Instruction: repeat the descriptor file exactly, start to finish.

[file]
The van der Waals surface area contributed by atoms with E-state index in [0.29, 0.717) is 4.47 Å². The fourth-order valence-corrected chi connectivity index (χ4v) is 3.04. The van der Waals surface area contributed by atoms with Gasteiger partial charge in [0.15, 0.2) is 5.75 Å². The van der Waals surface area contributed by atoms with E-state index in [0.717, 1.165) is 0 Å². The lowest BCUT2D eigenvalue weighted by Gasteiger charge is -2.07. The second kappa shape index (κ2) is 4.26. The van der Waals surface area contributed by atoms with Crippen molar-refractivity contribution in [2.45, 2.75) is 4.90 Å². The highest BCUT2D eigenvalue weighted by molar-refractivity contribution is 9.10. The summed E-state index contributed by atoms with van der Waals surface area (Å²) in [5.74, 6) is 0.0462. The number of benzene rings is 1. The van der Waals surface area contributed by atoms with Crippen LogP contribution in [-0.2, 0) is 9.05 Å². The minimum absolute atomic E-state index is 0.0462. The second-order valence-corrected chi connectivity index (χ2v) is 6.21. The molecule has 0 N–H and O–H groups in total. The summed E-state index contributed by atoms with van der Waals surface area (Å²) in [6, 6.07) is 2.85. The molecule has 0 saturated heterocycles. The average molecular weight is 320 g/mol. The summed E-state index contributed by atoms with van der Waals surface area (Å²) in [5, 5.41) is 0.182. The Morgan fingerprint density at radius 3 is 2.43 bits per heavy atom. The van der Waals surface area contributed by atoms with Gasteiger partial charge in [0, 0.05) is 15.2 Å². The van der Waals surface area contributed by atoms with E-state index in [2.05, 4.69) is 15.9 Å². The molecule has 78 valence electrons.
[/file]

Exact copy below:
The van der Waals surface area contributed by atoms with E-state index in [0.29, 0.717) is 4.47 Å². The fourth-order valence-corrected chi connectivity index (χ4v) is 3.04. The van der Waals surface area contributed by atoms with Gasteiger partial charge in [0.15, 0.2) is 5.75 Å². The van der Waals surface area contributed by atoms with E-state index in [0.717, 1.165) is 0 Å². The lowest BCUT2D eigenvalue weighted by Gasteiger charge is -2.07. The second kappa shape index (κ2) is 4.26. The van der Waals surface area contributed by atoms with Crippen molar-refractivity contribution in [2.45, 2.75) is 4.90 Å². The highest BCUT2D eigenvalue weighted by molar-refractivity contribution is 9.10. The summed E-state index contributed by atoms with van der Waals surface area (Å²) in [5.74, 6) is 0.0462. The number of benzene rings is 1. The van der Waals surface area contributed by atoms with Crippen LogP contribution in [-0.2, 0) is 9.05 Å². The minimum absolute atomic E-state index is 0.0462. The second-order valence-corrected chi connectivity index (χ2v) is 6.21. The molecule has 0 N–H and O–H groups in total. The summed E-state index contributed by atoms with van der Waals surface area (Å²) in [6, 6.07) is 2.85. The molecule has 0 saturated heterocycles. The average molecular weight is 320 g/mol. The summed E-state index contributed by atoms with van der Waals surface area (Å²) in [5, 5.41) is 0.182. The Morgan fingerprint density at radius 3 is 2.43 bits per heavy atom. The van der Waals surface area contributed by atoms with Gasteiger partial charge in [0, 0.05) is 15.2 Å². The van der Waals surface area contributed by atoms with E-state index in [2.05, 4.69) is 15.9 Å². The molecule has 78 valence electrons.